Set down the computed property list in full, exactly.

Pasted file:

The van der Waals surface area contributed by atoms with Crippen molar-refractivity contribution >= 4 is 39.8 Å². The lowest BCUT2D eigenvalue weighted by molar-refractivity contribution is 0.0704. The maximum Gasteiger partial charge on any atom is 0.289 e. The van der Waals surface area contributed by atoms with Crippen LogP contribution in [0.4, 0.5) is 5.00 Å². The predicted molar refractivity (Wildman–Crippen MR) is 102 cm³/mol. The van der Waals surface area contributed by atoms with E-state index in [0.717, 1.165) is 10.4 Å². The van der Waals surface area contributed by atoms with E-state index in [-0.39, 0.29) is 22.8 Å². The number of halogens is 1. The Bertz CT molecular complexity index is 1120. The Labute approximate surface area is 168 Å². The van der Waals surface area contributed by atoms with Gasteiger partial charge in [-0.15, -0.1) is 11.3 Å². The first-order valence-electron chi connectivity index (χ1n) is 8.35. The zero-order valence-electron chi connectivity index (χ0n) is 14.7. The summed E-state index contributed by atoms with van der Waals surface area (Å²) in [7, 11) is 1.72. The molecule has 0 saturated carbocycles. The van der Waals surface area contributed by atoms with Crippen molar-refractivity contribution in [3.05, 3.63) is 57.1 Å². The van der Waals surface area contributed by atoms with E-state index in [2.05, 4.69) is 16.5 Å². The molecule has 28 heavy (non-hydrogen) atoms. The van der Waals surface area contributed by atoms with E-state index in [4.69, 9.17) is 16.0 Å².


The van der Waals surface area contributed by atoms with Crippen molar-refractivity contribution >= 4 is 39.8 Å². The lowest BCUT2D eigenvalue weighted by molar-refractivity contribution is 0.0704. The maximum Gasteiger partial charge on any atom is 0.289 e. The van der Waals surface area contributed by atoms with Crippen LogP contribution in [0.4, 0.5) is 5.00 Å². The predicted molar refractivity (Wildman–Crippen MR) is 102 cm³/mol. The van der Waals surface area contributed by atoms with E-state index in [0.717, 1.165) is 10.4 Å². The van der Waals surface area contributed by atoms with E-state index in [-0.39, 0.29) is 22.8 Å². The number of halogens is 1. The Bertz CT molecular complexity index is 1120. The Labute approximate surface area is 168 Å². The van der Waals surface area contributed by atoms with Gasteiger partial charge in [-0.15, -0.1) is 11.3 Å². The first-order valence-electron chi connectivity index (χ1n) is 8.35. The zero-order valence-electron chi connectivity index (χ0n) is 14.7. The summed E-state index contributed by atoms with van der Waals surface area (Å²) in [7, 11) is 1.72. The molecule has 0 saturated carbocycles. The van der Waals surface area contributed by atoms with Crippen molar-refractivity contribution in [3.05, 3.63) is 57.1 Å². The van der Waals surface area contributed by atoms with E-state index in [2.05, 4.69) is 16.5 Å². The molecule has 28 heavy (non-hydrogen) atoms. The van der Waals surface area contributed by atoms with E-state index in [4.69, 9.17) is 16.0 Å².